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Throckmorton v. Bp America, Inc.

United States District Court, Sixth Circuit

June 5, 2013

JERRY D. THROCKMORTON, Plaintiff,
v.
BP AMERICA, INC., Defendant.

OPINION & ORDER

KARL S. FORESTER, Senior District Judge.

This matter is before the Court upon the motion [DE #15] of the plaintiff, Jerry D. Throckmorton, pro se, for new trial and relief of judgment. This motion is fully briefed and is ripe for review. For the reasons set forth below, this motion will be dismissed.

I. FACTUAL AND PROCEDURAL BACKGROUND

This is the second lawsuit that Throckmorton has filed against the defendant, BP America, Inc., based on the same facts. In the first lawsuit, Throckmorton v. BP America, Lexington Civil Action No. 11-159-KKC (filed May 13, 2011), Throckmorton alleged that BP America failed to pay him for the well cap design he allegedly submitted and that was allegedly used in the Gulf of Mexico oil spill response. He further asserted that BP America stated in writing on July 6, 2010 that it had used the design and agreed to pay three million dollars for it. Throckmorton alleged that by not paying him, BP America "committed theft, fraud and malice." Finally, Throckmorton alleged that BP America "filed a patent on said design, which is the Plaintiff's property."

BP America moved to dismiss Throckmorton's complaint for failure to state a claim upon which relief could be granted. In response, Throckmorton argued, implausibly, that a contract for $3 million existed, contending that BP America representatives Tony Hayward and Ross Bentahenne orally agreed to the contract terms by phone. He also made separate requests for $50 billion representing the "fair market value of the well-cap, " plus an additional $50 billion in punitive damages.

This Court dismissed Throckmorton's first Complaint with prejudice, determining that he failed to (a) plausibly set forth contract offer or acceptance; (b) plead a sufficient basis for fraud; or (c) plead a sufficient basis for punitive damages. Lexington Civil Action No. 11-cv-159, DE # 40. Throckmorton appealed to the United States Court of Appeals for the Sixth Circuit. On appeal, Throckmorton argued that the district court erred in failing to consider his suit as a claim of plagiarism of his schematic design and that the district court's dismissal was based on the district court judge's ties to the oil industry through financial investment. The Sixth Circuit affirmed the dismissal, holding that Throckmorton had improperly raised his plagiarism claim for the first time on appeal and waived his objections to the grounds for dismissals of his claims by not challenging them. Throckmorton v. BP America, Sixth Circuit No. 12-5434 (May 10, 2012).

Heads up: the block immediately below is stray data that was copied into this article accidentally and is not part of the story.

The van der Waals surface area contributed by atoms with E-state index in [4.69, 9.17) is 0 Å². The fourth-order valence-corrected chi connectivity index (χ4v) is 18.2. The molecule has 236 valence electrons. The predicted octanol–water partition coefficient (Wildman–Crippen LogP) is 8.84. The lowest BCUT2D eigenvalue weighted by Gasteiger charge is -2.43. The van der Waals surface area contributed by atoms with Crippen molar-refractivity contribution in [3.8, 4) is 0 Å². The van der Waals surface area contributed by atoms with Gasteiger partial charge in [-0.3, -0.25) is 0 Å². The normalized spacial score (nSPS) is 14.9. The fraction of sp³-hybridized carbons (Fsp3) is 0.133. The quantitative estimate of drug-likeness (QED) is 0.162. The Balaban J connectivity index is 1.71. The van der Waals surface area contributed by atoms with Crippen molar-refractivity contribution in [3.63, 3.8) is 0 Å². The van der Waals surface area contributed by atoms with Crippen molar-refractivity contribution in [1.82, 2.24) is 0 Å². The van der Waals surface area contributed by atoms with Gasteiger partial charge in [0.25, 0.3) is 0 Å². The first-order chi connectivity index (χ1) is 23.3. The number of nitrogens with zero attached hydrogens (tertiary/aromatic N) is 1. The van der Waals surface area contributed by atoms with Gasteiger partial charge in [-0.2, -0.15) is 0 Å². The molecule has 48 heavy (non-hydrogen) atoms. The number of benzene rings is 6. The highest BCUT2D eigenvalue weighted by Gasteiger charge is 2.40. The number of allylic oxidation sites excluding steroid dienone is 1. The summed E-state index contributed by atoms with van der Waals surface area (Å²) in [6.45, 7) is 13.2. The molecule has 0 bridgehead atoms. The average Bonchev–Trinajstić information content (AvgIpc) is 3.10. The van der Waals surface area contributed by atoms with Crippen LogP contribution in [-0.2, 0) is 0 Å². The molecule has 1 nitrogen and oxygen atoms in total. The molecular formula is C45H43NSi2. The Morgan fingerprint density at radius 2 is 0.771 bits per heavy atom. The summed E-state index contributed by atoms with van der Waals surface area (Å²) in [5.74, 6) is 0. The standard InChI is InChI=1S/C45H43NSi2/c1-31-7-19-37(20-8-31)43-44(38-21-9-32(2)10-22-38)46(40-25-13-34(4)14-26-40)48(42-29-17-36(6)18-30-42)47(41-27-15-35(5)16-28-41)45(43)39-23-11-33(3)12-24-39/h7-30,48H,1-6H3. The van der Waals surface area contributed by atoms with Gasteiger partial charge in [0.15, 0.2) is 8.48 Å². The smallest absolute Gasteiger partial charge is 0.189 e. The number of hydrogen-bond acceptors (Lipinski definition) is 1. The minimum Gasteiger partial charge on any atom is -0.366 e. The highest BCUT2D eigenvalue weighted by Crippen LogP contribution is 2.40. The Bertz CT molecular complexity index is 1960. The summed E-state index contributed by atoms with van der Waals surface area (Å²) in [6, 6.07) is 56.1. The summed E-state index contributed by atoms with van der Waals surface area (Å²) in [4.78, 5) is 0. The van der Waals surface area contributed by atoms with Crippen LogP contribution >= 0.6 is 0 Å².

Throckmorton then filed the present suit. His complaint, filed in Fleming Circuit Court on December 26, 2012 and later removed to this court on February 14, 2013, is based on the same facts and events as his first lawsuit [DE #1]. He seeks the same $50, 003, 000, 000 in actual damages and $50 billion in punitive damages that he sought in the first lawsuit.

BP America filed its motion to dismiss, arguing that Throckmorton's claims were barred by res judicata [DE #5]. In response, Throckmorton filed a "Motion for Default Judgment" [DE #1-1], a "Motion to Vacate Pleadings on Removal from Civil Court" [DE #6], a "Motion to Vacate Dismissal and Continue Case" [DE #7], and a Motion for Default Judgment and to Accept New Evidence [DE #9]. Upon review, the Court determined that Throckmorton's motions were without merit and they were denied by Opinion & Order of March 20, 2013 [DE #11]. The Court, however, granted BP America's motion to dismiss on the grounds that Throckmorton's claims were barred by res judicata.

Throckmorton has filed the instant motion seeking a new trial and relief of judgment based on a one-page, unsigned March 7, 2011 letter, never before mentioned, in which BP America's former CEO, Tony Hayward, purports to offer Throckmorton over $7 billion for his design. BP objects to Throckmorton's motion on the grounds that Throckmorton's new evidence is "implausible" and "appears to be fabricated."

II. ANALYSIS

To the extent that Throckmorton requests a new trial, his motion will be denied on the simple grounds that there has never been a trial in this matter. This matter was dismissed based on res judicata. The new evidence which Throckmorton seeks to introduce - even if the Court were to find it plausible - does not change the fact his claims are barred by res judicata. The purported letter from Hayward relates to the same core facts and events upon which Throckmorton's first lawsuit was based. Accordingly, Throckmorton's motion will be denied.

III. CONCLUSION

For the reasons set forth above, the Court, being fully and sufficiently advised, hereby ORDERS that Throckmorton's motion for a new trial and for relief of judgment [DE #15] is DENIED.


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